While they wait, the people working and living in those locations are stuck in limbo, hoping the virus doesn’t spread to them or return, said Nicole Howell, who runs a California-based non-profit that advocates for long-term care residents.
“They are essentially standing at the front door fighting this disease with sanitizer and limited staff,” said Howell, executive director of Ombudsman Services of Contra Costa, Solano, and Alameda counties.
Severine Petras watched a COVID-19 outbreak develop at a Pennsylvania assisted living home her company operates a couple weeks before the first vaccines arrived. The Priority Life Care CEO said the recent outbreak hit a “significant” amount of staff and some residents, including one person who died.
Vaccine scheduling has been slow in that state, she said.
“We should have had at least one round of vaccinations in there,” she said. “It would have helped tremendously.”
Petras said she’s frustrated in part because it was widely known that COVID-19 cases would surge after the holidays. She wishes vaccines had been scheduled sooner to protect against that.
As of Sunday morning, 3.5 million doses have been given in long-term care facilities, according to the Centers for Disease Control and Prevention. That’s about one-third of the roughly 10 million vaccines that Grabowski estimates will be needed to fully protect residents and employees.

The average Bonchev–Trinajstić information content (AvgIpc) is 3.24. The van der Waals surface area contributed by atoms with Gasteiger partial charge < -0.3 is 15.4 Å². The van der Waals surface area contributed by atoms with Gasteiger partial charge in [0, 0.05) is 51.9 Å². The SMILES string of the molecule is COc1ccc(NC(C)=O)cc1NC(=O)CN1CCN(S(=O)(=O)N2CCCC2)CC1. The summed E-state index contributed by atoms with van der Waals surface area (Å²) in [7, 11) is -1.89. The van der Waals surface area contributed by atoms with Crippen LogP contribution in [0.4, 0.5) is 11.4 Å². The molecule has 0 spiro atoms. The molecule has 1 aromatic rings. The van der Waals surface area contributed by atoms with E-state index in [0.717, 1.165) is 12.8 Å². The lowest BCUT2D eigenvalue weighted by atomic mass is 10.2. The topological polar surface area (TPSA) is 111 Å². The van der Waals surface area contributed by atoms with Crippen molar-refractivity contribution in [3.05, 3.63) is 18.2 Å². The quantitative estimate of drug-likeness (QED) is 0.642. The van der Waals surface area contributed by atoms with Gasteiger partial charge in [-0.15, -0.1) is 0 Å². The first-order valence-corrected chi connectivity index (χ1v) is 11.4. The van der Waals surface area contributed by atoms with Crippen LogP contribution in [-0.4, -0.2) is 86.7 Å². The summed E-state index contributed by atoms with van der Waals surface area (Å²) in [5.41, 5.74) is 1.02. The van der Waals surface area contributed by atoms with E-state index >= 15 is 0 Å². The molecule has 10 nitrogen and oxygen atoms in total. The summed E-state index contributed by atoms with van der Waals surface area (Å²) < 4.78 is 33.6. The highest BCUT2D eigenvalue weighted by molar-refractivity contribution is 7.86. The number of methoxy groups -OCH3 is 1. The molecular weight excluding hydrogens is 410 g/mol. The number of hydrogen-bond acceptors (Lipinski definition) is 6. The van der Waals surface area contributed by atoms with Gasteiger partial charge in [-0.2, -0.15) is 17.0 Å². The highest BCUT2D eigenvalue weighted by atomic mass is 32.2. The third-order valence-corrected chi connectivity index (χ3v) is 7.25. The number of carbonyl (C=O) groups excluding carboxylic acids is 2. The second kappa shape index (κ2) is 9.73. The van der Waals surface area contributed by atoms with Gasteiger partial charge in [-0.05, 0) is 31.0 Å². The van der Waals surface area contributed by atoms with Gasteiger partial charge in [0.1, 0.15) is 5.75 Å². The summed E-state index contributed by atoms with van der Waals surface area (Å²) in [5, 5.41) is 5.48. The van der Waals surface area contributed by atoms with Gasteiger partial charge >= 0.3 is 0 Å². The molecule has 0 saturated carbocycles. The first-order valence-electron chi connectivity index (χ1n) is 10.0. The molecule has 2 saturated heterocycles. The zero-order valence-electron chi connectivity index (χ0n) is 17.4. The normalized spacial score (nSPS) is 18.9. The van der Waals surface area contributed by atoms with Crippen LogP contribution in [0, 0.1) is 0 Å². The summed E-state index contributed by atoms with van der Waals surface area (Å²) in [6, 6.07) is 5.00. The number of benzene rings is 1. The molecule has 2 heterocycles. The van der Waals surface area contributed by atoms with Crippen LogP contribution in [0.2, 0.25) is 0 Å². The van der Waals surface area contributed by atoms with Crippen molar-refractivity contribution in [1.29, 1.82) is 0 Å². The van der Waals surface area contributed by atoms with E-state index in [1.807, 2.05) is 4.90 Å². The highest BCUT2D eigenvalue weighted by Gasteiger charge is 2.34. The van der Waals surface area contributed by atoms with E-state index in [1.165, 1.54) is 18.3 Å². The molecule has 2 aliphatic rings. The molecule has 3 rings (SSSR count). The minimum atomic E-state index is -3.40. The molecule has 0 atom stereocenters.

“It almost feels like we went about this backwards where they contracted with the pharmacies and let set up the schedule versus saying, ‘Here’s the schedule that you need to meet,'” he said.
The drugstore chains have faced several challenges. At some locations, a high percentage of staff have declined the shots on the initial visits. The companies also had to set up thousands of clinics and reschedule some at locations where COVID-19 outbreaks developed.
CVS and Walgreens say states determined when they could start giving shots at assisted-living facilities, and they have finished first-dose clinics when they were allowed to begin in December. But other states didn’t allow them to start until mid-January. They also say they are pouring thousands of employees into the effort.
Even so, Grabowski and Howell say outside assistance still may be needed to speed up the effort in some areas.
In New York, the Empire State Association of Assisted Living contacted state regulators because some homes had initial clinics scheduled in March, Executive Director Lisa Newcomb said. Those clinic dates were then moved mostly to late January.
“We had some members who were very, very upset about having to wait until March,” she said.
In Florida, the state brought in an outside company to help deliver vaccines if the drugstore chains weren’t able to schedule a first clinic until late January.
Innovation Senior Living CEO Pilar Carvajal said the company called one of her homes that hadn’t had a clinic date set yet and showed up the next day to start delivering shots.
She said vaccinations should be complete at her six Florida assisted-living facilities by the end of March. Then she can stop worrying about employees bringing the virus to work after doing something as simple as going out to eat.
“That is the one thing we cannot control,” she said. “The sooner we can get vaccinated, obviously the safer we will be.”